Timothy Loehmann, the rookie Cleveland police officer who fatally shot 12-year-old Tamir Rice last year, would have had to know his target was a minor carrying a replica handgun and not an adult male brandishing a loaded pistol, to be unjustified in his use of lethal force, an independent expert who reviewed the shooting case concluded. The shooting sparked national outrage amid intense focus on police brutality cases and the likelihood officers who kill citizens are considered fairly for prosecution.
Kimberly Crawford, a retired FBI agent who reviewed the Rice case at the behest of a Cleveland-area prosecutor, said officers’ use-of-force training and the U.S. Constitution’s guidelines for unreasonable police interaction provide some clarity on the issue. It was reasonable for Loehmann to shoot Rice because that’s how he was trained, and he had a reasonable, “split-second” fear for his safety, Crawford determined in a case review released last week.
Police officers are trained to recognize when a person with malicious intent may pose a significant or lethal threat to the public and to themselves, Crawford wrote in the report released Saturday by the Cuyahoga County Prosecutor’s Office. “The question is not whether every officer would have reacted the same way [Loehmann did],” she said. “Rather, the relevant inquiry is whether a reasonable officer, confronting the exact same scenario under identical conditions, could have concluded that deadly force was necessary.”
While there is no universal police standard for what is deemed reasonable conduct when use-of-force cases are justified, in those instances law enforcement leaders should inform the public of their policies governing lethal force, some police advocacy groups and forensic experts say. But if hastily shooting a minor who is holding a lookalike firearm is considered reasonable for U.S. police, then it raises the question: What would be unreasonable?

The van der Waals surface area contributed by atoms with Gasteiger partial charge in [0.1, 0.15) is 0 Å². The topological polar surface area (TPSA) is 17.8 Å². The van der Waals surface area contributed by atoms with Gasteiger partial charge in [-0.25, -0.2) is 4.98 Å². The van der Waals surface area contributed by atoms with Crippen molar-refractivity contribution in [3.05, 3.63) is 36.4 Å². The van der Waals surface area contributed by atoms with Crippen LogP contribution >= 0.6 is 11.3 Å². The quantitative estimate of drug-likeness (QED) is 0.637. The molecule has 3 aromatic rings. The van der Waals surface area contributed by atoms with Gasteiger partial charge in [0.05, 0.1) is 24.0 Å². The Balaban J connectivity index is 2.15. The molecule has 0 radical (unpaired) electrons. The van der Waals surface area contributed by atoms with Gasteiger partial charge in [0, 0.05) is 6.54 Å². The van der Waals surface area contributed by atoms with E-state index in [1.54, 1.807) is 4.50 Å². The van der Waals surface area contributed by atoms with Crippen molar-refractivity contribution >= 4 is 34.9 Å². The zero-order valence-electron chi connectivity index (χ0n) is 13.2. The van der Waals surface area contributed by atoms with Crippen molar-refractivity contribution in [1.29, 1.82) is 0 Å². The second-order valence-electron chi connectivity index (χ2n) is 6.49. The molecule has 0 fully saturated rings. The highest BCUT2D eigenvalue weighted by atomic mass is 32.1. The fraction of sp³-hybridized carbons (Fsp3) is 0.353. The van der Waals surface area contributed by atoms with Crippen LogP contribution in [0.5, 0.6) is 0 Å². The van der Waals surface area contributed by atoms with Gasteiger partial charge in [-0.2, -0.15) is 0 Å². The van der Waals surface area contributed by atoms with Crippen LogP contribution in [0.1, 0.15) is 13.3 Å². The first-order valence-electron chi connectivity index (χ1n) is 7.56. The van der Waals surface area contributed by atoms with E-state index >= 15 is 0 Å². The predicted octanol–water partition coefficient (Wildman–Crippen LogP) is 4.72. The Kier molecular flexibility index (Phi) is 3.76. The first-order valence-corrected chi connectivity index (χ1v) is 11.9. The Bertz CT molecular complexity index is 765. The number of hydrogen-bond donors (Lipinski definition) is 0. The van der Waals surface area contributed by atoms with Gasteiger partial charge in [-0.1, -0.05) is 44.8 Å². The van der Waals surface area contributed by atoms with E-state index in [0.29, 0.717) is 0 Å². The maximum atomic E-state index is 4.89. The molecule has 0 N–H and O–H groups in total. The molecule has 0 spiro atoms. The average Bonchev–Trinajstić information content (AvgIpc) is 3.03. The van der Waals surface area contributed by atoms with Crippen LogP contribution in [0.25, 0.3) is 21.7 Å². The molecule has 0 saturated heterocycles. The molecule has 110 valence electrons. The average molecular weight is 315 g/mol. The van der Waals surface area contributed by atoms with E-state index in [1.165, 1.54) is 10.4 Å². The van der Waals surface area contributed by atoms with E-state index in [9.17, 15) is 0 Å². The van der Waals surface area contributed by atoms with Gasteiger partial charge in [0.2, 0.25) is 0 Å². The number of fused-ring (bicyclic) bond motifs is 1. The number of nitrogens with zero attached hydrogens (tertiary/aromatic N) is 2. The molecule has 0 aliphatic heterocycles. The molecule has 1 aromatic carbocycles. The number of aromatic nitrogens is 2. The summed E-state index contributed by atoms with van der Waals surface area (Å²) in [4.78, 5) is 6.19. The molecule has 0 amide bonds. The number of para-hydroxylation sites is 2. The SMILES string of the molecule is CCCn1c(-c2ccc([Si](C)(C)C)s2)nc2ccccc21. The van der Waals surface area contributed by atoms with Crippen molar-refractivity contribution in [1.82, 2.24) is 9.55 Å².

The Fourth Amendment OKs the use of deadly force “when it is reasonably necessary to protect oneself or others from the imminent threat of death or serious physical injury” and to “prevent the escape of a dangerous person,” Crawford said in her analysis. Any extrajudicial uses of force are presumably unreasonable, but are generally handled on a case-by-case basis.
So few members of the public understand the principles that govern use of force, that few are likely to accept police explanation after a case like Rice’s, said Ron Martinelli, a California forensic criminologist who has served as an expert witness on numerous police-shooting cases. “It is important in an independent review that everyone is advised as to what the standards of proof [for wrongdoing] are going to be,” Martinelli said by phone Tuesday.
“If you don’t do that, the general public is either uninformed or misinformed,” Martinelli continued. Inconsistency in reasonable and unreasonable use of force determination fosters anger and agitation, not only among the public, but also within the police force, he added.
— Bob Owens (@bob_owens) October 11, 2015